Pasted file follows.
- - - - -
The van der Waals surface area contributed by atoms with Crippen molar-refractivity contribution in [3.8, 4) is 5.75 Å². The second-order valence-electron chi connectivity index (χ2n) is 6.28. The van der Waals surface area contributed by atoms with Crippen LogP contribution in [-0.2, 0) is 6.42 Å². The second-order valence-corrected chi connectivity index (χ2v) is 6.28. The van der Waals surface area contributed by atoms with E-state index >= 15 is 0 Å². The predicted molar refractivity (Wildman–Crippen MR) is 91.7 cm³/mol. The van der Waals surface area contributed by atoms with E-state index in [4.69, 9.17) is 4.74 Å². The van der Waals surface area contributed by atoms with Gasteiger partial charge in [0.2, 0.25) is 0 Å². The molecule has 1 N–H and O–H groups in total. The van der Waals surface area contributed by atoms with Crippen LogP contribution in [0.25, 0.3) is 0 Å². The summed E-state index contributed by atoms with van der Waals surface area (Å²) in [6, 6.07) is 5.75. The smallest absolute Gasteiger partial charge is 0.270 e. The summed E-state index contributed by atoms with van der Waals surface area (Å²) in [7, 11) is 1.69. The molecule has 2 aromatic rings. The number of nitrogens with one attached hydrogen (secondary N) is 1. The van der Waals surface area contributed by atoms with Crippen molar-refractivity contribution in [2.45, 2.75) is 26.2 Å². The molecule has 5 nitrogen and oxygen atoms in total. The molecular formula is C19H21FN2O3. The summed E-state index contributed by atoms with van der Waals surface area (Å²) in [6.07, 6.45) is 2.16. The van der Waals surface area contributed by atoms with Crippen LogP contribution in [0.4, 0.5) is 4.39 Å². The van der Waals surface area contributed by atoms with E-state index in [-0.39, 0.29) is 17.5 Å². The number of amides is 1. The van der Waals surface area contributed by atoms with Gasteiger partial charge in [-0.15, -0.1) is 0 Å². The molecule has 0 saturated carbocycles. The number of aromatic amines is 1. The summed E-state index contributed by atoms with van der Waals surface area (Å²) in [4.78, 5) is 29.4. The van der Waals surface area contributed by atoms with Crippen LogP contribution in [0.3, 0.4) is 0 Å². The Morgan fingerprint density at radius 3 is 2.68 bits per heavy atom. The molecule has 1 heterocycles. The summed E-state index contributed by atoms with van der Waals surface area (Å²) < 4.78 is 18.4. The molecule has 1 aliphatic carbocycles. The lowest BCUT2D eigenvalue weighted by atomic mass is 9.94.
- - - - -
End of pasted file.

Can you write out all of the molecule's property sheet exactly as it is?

The van der Waals surface area contributed by atoms with Crippen molar-refractivity contribution in [3.8, 4) is 5.75 Å². The second-order valence-electron chi connectivity index (χ2n) is 6.28. The van der Waals surface area contributed by atoms with Crippen LogP contribution in [-0.2, 0) is 6.42 Å². The second-order valence-corrected chi connectivity index (χ2v) is 6.28. The van der Waals surface area contributed by atoms with E-state index >= 15 is 0 Å². The predicted molar refractivity (Wildman–Crippen MR) is 91.7 cm³/mol. The van der Waals surface area contributed by atoms with E-state index in [4.69, 9.17) is 4.74 Å². The van der Waals surface area contributed by atoms with Gasteiger partial charge in [0.2, 0.25) is 0 Å². The molecule has 1 N–H and O–H groups in total. The van der Waals surface area contributed by atoms with Crippen LogP contribution in [0.25, 0.3) is 0 Å². The summed E-state index contributed by atoms with van der Waals surface area (Å²) in [6, 6.07) is 5.75. The smallest absolute Gasteiger partial charge is 0.270 e. The summed E-state index contributed by atoms with van der Waals surface area (Å²) in [7, 11) is 1.69. The molecule has 2 aromatic rings. The number of nitrogens with one attached hydrogen (secondary N) is 1. The van der Waals surface area contributed by atoms with Crippen molar-refractivity contribution in [2.45, 2.75) is 26.2 Å². The molecule has 5 nitrogen and oxygen atoms in total. The molecular formula is C19H21FN2O3. The summed E-state index contributed by atoms with van der Waals surface area (Å²) in [6.07, 6.45) is 2.16. The van der Waals surface area contributed by atoms with Crippen LogP contribution in [0.4, 0.5) is 4.39 Å². The van der Waals surface area contributed by atoms with E-state index in [-0.39, 0.29) is 17.5 Å². The number of amides is 1. The van der Waals surface area contributed by atoms with Gasteiger partial charge in [-0.15, -0.1) is 0 Å². The molecule has 0 saturated carbocycles. The number of aromatic amines is 1. The summed E-state index contributed by atoms with van der Waals surface area (Å²) in [4.78, 5) is 29.4. The van der Waals surface area contributed by atoms with Crippen LogP contribution in [0.3, 0.4) is 0 Å². The Morgan fingerprint density at radius 3 is 2.68 bits per heavy atom. The molecule has 1 heterocycles. The summed E-state index contributed by atoms with van der Waals surface area (Å²) < 4.78 is 18.4. The molecule has 1 aliphatic carbocycles. The lowest BCUT2D eigenvalue weighted by atomic mass is 9.94.